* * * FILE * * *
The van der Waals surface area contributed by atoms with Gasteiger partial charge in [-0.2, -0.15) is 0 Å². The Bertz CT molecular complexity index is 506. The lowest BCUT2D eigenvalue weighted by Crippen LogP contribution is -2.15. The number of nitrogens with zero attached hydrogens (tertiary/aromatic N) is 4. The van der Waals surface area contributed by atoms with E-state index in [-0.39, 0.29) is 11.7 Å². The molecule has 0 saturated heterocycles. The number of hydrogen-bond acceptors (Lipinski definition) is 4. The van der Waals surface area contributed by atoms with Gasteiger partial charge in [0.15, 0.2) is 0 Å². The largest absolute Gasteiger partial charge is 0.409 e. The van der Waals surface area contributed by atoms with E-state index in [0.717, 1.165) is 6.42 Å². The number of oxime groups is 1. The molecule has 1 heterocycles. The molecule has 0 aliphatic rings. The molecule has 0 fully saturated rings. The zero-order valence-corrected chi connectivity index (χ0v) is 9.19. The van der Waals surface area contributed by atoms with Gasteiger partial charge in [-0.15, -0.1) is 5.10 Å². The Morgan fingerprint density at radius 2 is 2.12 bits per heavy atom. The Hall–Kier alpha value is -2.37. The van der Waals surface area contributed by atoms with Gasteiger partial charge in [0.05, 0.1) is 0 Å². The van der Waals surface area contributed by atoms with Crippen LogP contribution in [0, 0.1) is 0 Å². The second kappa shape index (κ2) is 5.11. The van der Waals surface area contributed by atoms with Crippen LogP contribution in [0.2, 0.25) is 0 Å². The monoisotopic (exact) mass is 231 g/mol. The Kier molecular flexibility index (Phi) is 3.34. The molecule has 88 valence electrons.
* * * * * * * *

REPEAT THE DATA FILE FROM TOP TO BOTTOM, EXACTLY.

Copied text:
The van der Waals surface area contributed by atoms with Gasteiger partial charge in [-0.2, -0.15) is 0 Å². The Bertz CT molecular complexity index is 506. The lowest BCUT2D eigenvalue weighted by Crippen LogP contribution is -2.15. The number of nitrogens with zero attached hydrogens (tertiary/aromatic N) is 4. The van der Waals surface area contributed by atoms with E-state index in [-0.39, 0.29) is 11.7 Å². The molecule has 0 saturated heterocycles. The number of hydrogen-bond acceptors (Lipinski definition) is 4. The van der Waals surface area contributed by atoms with Gasteiger partial charge in [0.15, 0.2) is 0 Å². The largest absolute Gasteiger partial charge is 0.409 e. The van der Waals surface area contributed by atoms with E-state index in [0.717, 1.165) is 6.42 Å². The number of oxime groups is 1. The molecule has 1 heterocycles. The molecule has 0 aliphatic rings. The molecule has 0 fully saturated rings. The zero-order valence-corrected chi connectivity index (χ0v) is 9.19. The van der Waals surface area contributed by atoms with Gasteiger partial charge in [-0.15, -0.1) is 5.10 Å². The Morgan fingerprint density at radius 2 is 2.12 bits per heavy atom. The Hall–Kier alpha value is -2.37. The van der Waals surface area contributed by atoms with Gasteiger partial charge in [0.05, 0.1) is 0 Å². The van der Waals surface area contributed by atoms with Crippen LogP contribution in [0, 0.1) is 0 Å². The second kappa shape index (κ2) is 5.11. The van der Waals surface area contributed by atoms with Crippen LogP contribution in [0.2, 0.25) is 0 Å². The monoisotopic (exact) mass is 231 g/mol. The Kier molecular flexibility index (Phi) is 3.34. The molecule has 88 valence electrons.